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Letter from 'Winnie the Pooh' to young fan fetches more than $15,000

A letter written by Winnie the Pooh illustrator Ernest Howard Shepard in the guise of the fictional bear in 1935 sold for more than $15,000 in an auction. Photo courtesy of Dominic Winter Auctioneers 
A letter written by Winnie the Pooh illustrator Ernest Howard Shepard in the guise of the fictional bear in 1935 sold for more than $15,000 in an auction. Photo courtesy of Dominic Winter Auctioneers 

June 25 (UPI) -- A 1935 letter signed by "Winnie the Pooh" -- actually written by illustrator Ernest Howard Shepard -- fetched triple its expected amount when it sold for more than $15,000.

The note, which included a drawing of the titular bear from A.A. Milne's book series as well as best friend Piglet, apologizes to a young fan named "Buffkins" for missing his birthday party.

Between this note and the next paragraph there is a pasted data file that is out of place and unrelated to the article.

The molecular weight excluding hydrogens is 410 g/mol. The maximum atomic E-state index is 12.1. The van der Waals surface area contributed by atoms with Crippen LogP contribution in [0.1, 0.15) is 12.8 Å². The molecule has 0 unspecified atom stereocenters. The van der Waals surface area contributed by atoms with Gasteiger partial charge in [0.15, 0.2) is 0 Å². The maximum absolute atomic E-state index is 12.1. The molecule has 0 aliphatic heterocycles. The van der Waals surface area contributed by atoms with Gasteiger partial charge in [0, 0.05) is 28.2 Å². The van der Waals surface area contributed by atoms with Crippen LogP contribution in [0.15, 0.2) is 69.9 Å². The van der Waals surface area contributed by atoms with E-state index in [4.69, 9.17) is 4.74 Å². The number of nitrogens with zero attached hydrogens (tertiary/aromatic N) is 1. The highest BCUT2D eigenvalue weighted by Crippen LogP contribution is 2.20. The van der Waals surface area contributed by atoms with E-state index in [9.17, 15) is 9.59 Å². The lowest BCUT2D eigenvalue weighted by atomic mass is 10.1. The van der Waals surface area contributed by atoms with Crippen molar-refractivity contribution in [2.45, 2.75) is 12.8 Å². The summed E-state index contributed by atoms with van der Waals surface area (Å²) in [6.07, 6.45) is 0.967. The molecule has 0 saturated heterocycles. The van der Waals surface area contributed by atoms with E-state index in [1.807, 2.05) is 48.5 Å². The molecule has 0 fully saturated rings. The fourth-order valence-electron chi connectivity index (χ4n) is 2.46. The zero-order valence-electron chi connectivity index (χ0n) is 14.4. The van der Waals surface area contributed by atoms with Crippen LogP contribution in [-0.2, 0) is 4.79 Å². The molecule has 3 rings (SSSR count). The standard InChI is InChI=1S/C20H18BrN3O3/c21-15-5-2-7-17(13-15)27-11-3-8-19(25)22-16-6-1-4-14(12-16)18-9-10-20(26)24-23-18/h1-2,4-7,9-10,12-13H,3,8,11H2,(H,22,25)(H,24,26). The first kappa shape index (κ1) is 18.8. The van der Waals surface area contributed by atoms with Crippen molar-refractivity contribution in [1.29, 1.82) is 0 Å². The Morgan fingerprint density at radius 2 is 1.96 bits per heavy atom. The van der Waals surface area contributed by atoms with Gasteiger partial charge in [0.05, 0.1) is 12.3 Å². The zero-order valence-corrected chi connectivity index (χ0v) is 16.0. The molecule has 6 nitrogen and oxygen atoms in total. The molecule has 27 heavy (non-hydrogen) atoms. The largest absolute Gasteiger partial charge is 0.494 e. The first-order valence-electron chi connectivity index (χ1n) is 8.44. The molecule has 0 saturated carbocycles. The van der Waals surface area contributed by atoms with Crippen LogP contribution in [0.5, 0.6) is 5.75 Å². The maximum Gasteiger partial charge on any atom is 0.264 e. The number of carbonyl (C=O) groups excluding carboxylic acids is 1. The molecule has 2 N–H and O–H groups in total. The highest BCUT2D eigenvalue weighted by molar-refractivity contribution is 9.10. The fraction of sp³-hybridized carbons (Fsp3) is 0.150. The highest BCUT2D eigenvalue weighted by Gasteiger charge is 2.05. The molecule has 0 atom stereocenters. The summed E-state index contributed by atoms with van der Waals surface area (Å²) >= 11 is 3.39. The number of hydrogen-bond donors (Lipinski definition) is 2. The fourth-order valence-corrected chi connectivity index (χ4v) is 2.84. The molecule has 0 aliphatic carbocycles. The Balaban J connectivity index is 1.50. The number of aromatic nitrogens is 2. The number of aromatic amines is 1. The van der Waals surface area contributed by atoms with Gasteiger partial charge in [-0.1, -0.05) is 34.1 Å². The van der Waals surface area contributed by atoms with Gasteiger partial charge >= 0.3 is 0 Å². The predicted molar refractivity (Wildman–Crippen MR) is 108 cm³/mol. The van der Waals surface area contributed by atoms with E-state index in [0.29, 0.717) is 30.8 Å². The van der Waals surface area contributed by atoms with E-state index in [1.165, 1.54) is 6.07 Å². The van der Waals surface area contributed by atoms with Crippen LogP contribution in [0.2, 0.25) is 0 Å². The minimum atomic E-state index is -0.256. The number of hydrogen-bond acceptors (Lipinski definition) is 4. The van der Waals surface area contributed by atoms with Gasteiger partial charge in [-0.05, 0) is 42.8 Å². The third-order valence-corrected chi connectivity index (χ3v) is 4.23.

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Dominic Winters Autioneers said "Buffkins" was a childhood nickname for Harry Stopes-Roe, whose mother, Marie Stopes, was a close friend of Shepard. The Stopes-Roe family said Harry would often invite "Winnie the Pooh" to his birthday parties, and the illustrator would respond with a letter apologizing for the bear's absence.

The letter is riddled with intentional Pooh-esque misspellings.

"We are teribly sorry that we shant be able to come to your party on March 30th but we are going to be away. Thank you so much for inviteing us," the note reads.

The letter had been expected to fetch a top bid of up to $5,000 when it went under the hammer Thursday, but it ended up selling for a total $15,521.

Shepard, who died in 1976, was famed as the illustrator for Milne's books, as well as his 50-year tenure at Punch magazine.

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